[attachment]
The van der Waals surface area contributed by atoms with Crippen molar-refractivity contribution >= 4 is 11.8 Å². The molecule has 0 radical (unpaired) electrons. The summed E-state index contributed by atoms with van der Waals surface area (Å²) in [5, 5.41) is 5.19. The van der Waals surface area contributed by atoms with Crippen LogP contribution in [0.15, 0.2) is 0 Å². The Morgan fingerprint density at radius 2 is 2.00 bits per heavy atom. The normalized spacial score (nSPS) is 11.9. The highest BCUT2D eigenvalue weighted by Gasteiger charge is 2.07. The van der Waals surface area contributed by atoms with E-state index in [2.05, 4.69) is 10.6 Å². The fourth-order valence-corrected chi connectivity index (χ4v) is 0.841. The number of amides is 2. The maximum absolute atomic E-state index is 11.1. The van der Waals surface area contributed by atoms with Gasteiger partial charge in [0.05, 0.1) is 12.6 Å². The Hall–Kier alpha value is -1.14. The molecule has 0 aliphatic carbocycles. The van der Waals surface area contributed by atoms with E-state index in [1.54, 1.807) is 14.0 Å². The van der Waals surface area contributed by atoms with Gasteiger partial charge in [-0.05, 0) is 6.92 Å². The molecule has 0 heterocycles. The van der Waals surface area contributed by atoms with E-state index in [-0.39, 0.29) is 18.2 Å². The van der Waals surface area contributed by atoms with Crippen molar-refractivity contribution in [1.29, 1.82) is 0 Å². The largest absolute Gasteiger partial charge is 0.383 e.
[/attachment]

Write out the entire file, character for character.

The van der Waals surface area contributed by atoms with Crippen molar-refractivity contribution >= 4 is 11.8 Å². The molecule has 0 radical (unpaired) electrons. The summed E-state index contributed by atoms with van der Waals surface area (Å²) in [5, 5.41) is 5.19. The van der Waals surface area contributed by atoms with Crippen LogP contribution in [0.15, 0.2) is 0 Å². The Morgan fingerprint density at radius 2 is 2.00 bits per heavy atom. The normalized spacial score (nSPS) is 11.9. The highest BCUT2D eigenvalue weighted by Gasteiger charge is 2.07. The van der Waals surface area contributed by atoms with E-state index in [2.05, 4.69) is 10.6 Å². The fourth-order valence-corrected chi connectivity index (χ4v) is 0.841. The number of amides is 2. The maximum absolute atomic E-state index is 11.1. The van der Waals surface area contributed by atoms with Gasteiger partial charge in [0.05, 0.1) is 12.6 Å². The Hall–Kier alpha value is -1.14. The molecule has 0 aliphatic carbocycles. The van der Waals surface area contributed by atoms with E-state index in [1.54, 1.807) is 14.0 Å². The van der Waals surface area contributed by atoms with Gasteiger partial charge in [-0.05, 0) is 6.92 Å². The molecule has 0 heterocycles. The van der Waals surface area contributed by atoms with E-state index in [-0.39, 0.29) is 18.2 Å². The van der Waals surface area contributed by atoms with Crippen molar-refractivity contribution in [1.29, 1.82) is 0 Å². The largest absolute Gasteiger partial charge is 0.383 e.